They were the most lethal weapon the Clippers had in this first-round playoff series, the dynamic duo of Lou Williams and Montrezl Harrell that Golden State couldn’t contain until the moment of truth in Game 6.
Williams and Harrell combined for 18 points on seven for 28 from the field in the deciding game. The output was their lowest of the series.
They had led the Clippers in scoring in the best-of-seven series, with Williams (24.2) leading the way and Harrell (20.0) being the second best.
But Williams’ shot betrayed him in the sixth game, his three-for-21 shooting and 0 for 3 on three-pointers a painful night that saw the Clippers get eliminated from the postseason, 129-110 on Friday night at Staples Center.
“It was unfortunate I couldn’t give our fan base the performances that I was giving on the road,” Williams said. “But it happens in a game. I live and die with the shots that I take. Tonight was especially tough because it was deciding game. I wished I would have played better, but I’ll go to sleep tonight happy with the shots that I took and missed.”
And Williams just missed shots, his floaters, runners, leaners, jumpers.
“Give them credit,” Clippers coach Doc Rivers said. “They game-planned well. We got them out of the box a couple of times in the series, but I thought they did an extremely good job. Basically whenever Lou came in, Iguodala came in. They trapped him more.
“I thought what we did smart in the last game was we made Lou a playmaker first and then a scorer. I thought Lou came in to score tonight and it kind of in some ways played in their hands. I think the credit goes to their defense.”
The Warriors crowded Harrell in the paint, limiting him to three-for-eight shooting.
Williams even lost his cool, getting hit with a technical foul with 6 minutes 50 seconds left, putting the Clippers in a 113-95 hole after Stephen Curry made the free throw.
In Game 5, Williams and Harrell combined for 28 points by the half.
But in Game 6, Williams and Harrell combined for just 10 points on a combined three-for-12 in the first half. Harrell was in foul trouble, picking up three that limited him to 9 minutes 34 seconds of action.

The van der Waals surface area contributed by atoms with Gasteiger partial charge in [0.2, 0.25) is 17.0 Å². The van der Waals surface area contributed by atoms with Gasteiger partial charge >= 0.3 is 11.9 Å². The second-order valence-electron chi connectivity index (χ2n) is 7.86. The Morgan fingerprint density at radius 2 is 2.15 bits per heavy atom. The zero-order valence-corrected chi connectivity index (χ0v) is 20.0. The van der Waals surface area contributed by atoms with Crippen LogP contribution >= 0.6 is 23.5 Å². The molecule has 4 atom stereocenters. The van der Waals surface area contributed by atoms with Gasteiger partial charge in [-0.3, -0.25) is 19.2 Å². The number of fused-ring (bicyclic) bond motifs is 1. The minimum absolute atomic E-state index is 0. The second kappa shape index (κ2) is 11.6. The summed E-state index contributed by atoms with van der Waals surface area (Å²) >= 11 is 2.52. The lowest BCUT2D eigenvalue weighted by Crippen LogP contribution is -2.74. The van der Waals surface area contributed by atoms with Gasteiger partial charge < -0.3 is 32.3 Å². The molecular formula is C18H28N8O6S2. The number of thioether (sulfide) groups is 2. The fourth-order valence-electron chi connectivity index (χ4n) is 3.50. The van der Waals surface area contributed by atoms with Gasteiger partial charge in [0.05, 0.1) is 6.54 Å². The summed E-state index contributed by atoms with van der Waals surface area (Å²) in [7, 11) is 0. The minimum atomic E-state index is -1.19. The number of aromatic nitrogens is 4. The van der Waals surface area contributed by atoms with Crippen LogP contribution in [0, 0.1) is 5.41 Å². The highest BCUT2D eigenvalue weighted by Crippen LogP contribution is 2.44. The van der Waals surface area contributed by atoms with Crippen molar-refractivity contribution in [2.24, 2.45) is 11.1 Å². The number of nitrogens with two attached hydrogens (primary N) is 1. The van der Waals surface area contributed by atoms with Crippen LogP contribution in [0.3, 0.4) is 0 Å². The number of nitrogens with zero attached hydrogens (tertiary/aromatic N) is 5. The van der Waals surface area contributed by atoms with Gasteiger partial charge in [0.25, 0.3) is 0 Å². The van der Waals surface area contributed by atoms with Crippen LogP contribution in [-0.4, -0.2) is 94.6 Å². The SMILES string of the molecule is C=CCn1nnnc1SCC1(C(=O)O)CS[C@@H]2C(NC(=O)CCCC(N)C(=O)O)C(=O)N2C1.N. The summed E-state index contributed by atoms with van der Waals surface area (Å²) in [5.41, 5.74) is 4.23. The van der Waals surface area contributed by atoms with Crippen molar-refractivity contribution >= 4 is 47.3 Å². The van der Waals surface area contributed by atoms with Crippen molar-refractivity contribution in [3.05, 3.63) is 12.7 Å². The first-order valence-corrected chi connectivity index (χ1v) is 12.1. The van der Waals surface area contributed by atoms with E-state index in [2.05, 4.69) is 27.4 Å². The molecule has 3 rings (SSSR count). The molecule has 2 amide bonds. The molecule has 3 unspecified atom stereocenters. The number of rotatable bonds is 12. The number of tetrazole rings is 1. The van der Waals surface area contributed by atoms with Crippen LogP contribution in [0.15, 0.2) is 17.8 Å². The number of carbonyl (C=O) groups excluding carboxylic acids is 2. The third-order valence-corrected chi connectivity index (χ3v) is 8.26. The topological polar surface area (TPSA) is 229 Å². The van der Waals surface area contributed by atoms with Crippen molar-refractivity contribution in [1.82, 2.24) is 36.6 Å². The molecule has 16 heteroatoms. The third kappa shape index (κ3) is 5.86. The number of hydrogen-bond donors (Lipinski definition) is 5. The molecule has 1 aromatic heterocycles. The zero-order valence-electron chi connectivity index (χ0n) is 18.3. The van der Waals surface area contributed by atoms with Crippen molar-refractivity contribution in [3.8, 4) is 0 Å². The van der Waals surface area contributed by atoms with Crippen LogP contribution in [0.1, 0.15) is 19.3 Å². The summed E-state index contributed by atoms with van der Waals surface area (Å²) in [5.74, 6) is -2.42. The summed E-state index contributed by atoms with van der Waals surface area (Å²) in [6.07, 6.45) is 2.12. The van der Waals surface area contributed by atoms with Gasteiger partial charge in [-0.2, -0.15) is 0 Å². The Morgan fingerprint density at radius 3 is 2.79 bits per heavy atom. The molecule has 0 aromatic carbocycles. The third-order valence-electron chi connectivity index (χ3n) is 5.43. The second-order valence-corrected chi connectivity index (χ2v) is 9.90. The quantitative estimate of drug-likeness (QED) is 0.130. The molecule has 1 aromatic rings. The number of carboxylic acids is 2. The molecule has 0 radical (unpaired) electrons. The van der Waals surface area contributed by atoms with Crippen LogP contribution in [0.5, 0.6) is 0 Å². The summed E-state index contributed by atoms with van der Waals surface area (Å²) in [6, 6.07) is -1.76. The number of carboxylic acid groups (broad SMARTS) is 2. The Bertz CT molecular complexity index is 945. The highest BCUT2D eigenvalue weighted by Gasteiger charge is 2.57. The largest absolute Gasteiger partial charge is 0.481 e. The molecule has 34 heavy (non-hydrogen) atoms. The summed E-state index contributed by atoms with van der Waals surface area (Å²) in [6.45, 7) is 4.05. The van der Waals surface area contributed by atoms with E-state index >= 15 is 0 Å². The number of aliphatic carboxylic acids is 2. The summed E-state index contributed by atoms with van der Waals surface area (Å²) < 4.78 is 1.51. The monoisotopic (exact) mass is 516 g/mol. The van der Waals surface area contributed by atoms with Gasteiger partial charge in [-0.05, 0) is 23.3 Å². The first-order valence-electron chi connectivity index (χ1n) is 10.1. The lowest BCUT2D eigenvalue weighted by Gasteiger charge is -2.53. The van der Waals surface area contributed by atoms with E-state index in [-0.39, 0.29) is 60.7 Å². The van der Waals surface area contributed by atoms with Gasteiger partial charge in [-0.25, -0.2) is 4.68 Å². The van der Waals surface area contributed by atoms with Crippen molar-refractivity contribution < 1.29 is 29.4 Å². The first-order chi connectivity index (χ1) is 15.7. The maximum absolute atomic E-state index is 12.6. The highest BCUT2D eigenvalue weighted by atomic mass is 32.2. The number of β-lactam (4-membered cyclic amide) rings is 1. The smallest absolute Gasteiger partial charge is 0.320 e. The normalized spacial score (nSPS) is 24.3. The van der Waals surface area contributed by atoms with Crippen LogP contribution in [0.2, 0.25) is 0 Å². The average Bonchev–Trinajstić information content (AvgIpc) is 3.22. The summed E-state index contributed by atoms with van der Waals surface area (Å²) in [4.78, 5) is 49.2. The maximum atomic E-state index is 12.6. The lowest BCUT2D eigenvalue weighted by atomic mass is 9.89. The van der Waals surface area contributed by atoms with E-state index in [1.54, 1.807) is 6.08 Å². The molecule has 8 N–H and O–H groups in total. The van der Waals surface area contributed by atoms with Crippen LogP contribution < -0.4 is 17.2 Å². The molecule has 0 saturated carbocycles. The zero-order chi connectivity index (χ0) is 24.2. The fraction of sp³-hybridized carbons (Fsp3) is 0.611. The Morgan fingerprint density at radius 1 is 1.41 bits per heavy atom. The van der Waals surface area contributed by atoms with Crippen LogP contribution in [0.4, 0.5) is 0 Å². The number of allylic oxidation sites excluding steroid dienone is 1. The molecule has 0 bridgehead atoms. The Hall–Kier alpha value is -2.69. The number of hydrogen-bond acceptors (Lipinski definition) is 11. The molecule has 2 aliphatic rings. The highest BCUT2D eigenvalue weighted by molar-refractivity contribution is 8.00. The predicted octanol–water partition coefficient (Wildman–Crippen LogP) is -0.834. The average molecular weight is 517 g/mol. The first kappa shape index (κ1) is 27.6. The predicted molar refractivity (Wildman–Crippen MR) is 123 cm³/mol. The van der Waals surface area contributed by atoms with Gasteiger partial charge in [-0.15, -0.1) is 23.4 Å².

They had combined for 57 points in Game 5, pushing the Clippers to a victory at Oracle Arena and keeping them alive.
“Give them credit,” Harrell said. “They executed. They won.”
Clippers’ Montrezl Harrell, right, is hugged by teamate Jerome Robinson after they were eliminated by Warriors in Game 6 of the NBA playoffs at Staples Center.(Wally Skalij / Los Angeles Times)
Clippers’ Shai Gilgeous-Alexander has his shot blocked by Warriors’ Klay Thompson.(Wally Skalij / Los Angeles Times)
Clippers’ Montrezl Harrell is called for a foul as he charges into Warriors’ Alfonzo McKinnie, right, as Andre Iguodala helps on defense.(Wally Skalij / Los Angeles Times)
Warriors’ Draymond Green drives past Danilo Gallinari, Patrick Beverly and Shai Gilgeous-Alexander to score a basket.(Wally Skalij / Los Angeles Times)
Warriors head coach Steve Kerr shakes hands with Montrezl Harrell.(Wally Skalij / Los Angeles Times)
Warriors’ Kevin Durant makes a three-pointer over Clippers’ JaMychal Green.(Wally Skalij / Los Angeles Times)
Clippers’ Lou Williams has his shot blocked.(Wally Skalij / Los Angeles Times)
Warriors’ Stephen Curry loses the ball as Clippers Patrick Beverly, right, and Danilo Gallinari defend.(Wally Skalij / Los Angeles Times)
Clippers’ Patrick Beverly, left, is hugged by Warriors’ Kevin Durant.(Wally Skalij / Los Angeles Times)
Clippers’ Danilo Gallinari is fouled by Warriors’ Kevin Durant while driving to the basket.(Wally Skalij / Los Angeles Times)